I don't remember giving any standardised tests at all for most of my time teaching in the UK. My students sat Mode 3 CSEs and we wrote the test papers ourselves, moderating them with other local teachers. Since leaving the UK, however, I know a whole battery of tests have been introduced, mostly to measure success or otherwise in the National Curriculum (I should point out that my current school also tests students: we do the MAP and WRAP tests which are probably equally horrendous). One thing I didn't consider before is that classroom environments are not ideal testing conditions and that the rate of children being put into the "wrong" group is quite high. In fact I have noticed that some of our very bright children do seem to take an incredibly long time on these tests, and that the scores are sometimes a surprise, in that they don't really reflect what I see daily in the classrooms.
One thing I do relate to though is that schools are often very isolated (siloed) places - once a teacher closes the classroom door there may be little or no connections with his or her colleagues and the best practices of some teachers in helping individual students may not be shared. To some extent in a school like mine where teachers are involved in collaborative planning, and where there are actually no doors or even walls, this is not necessarily true, but I do relate to the statement that "good teachers are not sufficient to help close the attainment gap if other important classroom-level factors are missing. Schools need not just to hire the right teachers but to work across the board."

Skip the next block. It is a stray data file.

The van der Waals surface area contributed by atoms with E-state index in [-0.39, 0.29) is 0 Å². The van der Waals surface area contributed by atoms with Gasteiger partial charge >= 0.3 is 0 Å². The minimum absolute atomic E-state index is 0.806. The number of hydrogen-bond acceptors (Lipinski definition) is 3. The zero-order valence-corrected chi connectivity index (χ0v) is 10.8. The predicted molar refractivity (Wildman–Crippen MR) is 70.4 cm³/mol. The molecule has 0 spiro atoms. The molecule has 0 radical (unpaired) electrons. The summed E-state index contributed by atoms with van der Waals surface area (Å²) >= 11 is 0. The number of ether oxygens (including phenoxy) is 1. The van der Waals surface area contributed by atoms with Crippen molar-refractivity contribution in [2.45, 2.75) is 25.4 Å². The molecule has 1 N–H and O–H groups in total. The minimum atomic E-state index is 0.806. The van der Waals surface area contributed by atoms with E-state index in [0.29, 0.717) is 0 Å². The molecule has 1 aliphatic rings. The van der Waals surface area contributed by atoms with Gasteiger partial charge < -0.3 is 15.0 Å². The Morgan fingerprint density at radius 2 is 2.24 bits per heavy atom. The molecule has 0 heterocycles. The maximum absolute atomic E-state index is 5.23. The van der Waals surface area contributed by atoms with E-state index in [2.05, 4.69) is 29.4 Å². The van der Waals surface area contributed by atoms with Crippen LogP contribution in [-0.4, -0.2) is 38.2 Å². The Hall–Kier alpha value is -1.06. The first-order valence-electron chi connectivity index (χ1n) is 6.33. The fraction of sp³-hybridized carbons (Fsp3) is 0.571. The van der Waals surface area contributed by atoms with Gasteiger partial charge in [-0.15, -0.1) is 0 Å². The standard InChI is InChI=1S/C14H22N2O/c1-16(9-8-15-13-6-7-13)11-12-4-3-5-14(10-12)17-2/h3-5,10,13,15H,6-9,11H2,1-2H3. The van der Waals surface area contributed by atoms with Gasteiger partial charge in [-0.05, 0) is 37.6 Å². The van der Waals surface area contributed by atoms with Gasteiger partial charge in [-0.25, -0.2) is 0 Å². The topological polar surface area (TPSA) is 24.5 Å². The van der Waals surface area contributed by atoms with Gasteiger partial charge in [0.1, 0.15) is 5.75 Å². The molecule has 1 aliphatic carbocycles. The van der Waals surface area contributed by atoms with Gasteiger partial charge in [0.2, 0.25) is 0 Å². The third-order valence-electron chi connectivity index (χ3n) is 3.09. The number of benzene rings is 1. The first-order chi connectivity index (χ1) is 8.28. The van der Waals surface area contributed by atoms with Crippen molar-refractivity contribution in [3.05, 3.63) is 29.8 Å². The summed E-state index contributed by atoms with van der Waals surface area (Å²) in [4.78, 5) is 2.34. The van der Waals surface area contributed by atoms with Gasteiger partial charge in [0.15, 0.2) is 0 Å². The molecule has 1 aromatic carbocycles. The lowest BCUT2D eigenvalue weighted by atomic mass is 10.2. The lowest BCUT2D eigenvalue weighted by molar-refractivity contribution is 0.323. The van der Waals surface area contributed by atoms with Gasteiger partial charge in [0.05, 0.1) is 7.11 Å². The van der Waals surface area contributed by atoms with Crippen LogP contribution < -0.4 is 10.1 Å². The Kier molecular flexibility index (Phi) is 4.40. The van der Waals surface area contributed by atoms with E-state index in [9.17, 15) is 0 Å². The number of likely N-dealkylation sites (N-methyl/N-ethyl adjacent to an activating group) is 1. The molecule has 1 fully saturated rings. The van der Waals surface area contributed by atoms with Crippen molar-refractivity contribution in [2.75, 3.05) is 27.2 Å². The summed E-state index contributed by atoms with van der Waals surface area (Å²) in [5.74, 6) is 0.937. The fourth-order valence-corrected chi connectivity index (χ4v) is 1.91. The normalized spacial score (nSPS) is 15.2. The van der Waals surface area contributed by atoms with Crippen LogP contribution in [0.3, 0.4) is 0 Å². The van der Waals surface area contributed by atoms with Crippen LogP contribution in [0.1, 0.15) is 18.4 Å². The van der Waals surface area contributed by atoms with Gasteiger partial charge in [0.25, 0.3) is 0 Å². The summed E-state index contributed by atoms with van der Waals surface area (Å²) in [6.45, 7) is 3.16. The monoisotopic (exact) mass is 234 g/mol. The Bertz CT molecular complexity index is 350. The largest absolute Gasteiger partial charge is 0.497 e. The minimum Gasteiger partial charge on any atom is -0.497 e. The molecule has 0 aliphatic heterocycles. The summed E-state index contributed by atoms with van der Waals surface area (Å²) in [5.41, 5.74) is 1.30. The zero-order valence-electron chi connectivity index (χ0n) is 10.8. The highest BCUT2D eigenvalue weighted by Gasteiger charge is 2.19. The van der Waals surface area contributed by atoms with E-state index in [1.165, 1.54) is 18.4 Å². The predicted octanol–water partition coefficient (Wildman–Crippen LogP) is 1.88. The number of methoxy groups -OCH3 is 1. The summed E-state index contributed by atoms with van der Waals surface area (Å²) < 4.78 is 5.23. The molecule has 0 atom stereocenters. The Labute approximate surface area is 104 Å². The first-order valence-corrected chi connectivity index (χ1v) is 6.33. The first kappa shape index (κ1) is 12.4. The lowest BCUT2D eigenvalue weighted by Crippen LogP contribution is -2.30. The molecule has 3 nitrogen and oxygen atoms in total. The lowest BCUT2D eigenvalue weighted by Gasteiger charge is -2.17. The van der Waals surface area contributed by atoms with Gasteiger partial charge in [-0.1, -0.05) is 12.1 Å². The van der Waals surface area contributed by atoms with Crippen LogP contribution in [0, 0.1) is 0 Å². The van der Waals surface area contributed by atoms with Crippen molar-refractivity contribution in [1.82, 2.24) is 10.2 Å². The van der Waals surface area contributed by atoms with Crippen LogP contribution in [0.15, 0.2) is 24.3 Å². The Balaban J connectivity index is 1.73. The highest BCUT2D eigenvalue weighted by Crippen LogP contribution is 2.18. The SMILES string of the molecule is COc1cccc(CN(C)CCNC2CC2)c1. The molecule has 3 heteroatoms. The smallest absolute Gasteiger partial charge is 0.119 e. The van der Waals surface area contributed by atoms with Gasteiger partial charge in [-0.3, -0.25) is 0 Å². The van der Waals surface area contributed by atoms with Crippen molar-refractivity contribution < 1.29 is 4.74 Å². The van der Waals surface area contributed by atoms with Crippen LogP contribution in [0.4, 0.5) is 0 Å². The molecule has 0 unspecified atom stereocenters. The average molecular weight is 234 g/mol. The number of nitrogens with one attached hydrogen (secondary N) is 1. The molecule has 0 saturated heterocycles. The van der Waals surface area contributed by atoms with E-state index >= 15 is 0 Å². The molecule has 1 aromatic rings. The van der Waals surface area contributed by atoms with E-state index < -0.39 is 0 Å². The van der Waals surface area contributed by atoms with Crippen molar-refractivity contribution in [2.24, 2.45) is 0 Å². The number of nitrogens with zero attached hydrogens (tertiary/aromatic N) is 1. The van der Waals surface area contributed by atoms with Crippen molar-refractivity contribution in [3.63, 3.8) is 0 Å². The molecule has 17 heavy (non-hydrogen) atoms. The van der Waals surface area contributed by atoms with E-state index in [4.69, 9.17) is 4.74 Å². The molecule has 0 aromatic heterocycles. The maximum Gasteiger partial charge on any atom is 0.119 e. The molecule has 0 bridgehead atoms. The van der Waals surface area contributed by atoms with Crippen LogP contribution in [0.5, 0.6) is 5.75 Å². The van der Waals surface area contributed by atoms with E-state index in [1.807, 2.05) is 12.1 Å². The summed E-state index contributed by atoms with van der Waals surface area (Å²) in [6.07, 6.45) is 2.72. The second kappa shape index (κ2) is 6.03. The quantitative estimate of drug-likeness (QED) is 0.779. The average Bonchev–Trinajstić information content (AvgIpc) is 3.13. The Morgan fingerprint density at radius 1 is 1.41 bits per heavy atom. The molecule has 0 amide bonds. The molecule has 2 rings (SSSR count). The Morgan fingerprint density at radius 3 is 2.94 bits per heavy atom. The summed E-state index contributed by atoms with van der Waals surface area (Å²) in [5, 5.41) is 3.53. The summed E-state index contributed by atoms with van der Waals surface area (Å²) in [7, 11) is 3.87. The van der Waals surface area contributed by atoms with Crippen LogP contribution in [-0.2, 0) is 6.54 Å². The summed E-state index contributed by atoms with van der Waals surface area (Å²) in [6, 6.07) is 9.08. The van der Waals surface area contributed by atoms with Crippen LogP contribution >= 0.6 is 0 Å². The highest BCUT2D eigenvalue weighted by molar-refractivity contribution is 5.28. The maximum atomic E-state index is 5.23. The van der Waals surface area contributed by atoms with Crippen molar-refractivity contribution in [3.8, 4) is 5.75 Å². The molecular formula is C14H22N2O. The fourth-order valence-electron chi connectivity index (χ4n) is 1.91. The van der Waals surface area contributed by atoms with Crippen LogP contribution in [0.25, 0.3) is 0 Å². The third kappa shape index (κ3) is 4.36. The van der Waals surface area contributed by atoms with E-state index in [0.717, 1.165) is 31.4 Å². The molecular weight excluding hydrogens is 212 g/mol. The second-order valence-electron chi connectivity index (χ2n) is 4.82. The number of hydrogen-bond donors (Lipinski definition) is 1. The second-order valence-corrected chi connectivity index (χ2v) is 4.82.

Schools are blamed for a lot, and clearly looking at the raw data it seems as if there is a correlation between what schools are doing and the fact that the attainment gap grows over time. I've heard Sir Ken Robinson and others talk about how schools are killing creativity, which likely has an impact on motivation and student achievement. Daniel Sobel, however, points out that the pre-existing factors that hold students back may be seen less during primary schools because the material being taught is something that every student can learn and because in many primary schools the behaviour policies are well enforced, and it's only later when the content starts to become harder that these environmental factors become more important and students struggle to cope. He writes, however, that while schools do contribute to the achievement gap, if schools did not exist the gap would be much larger.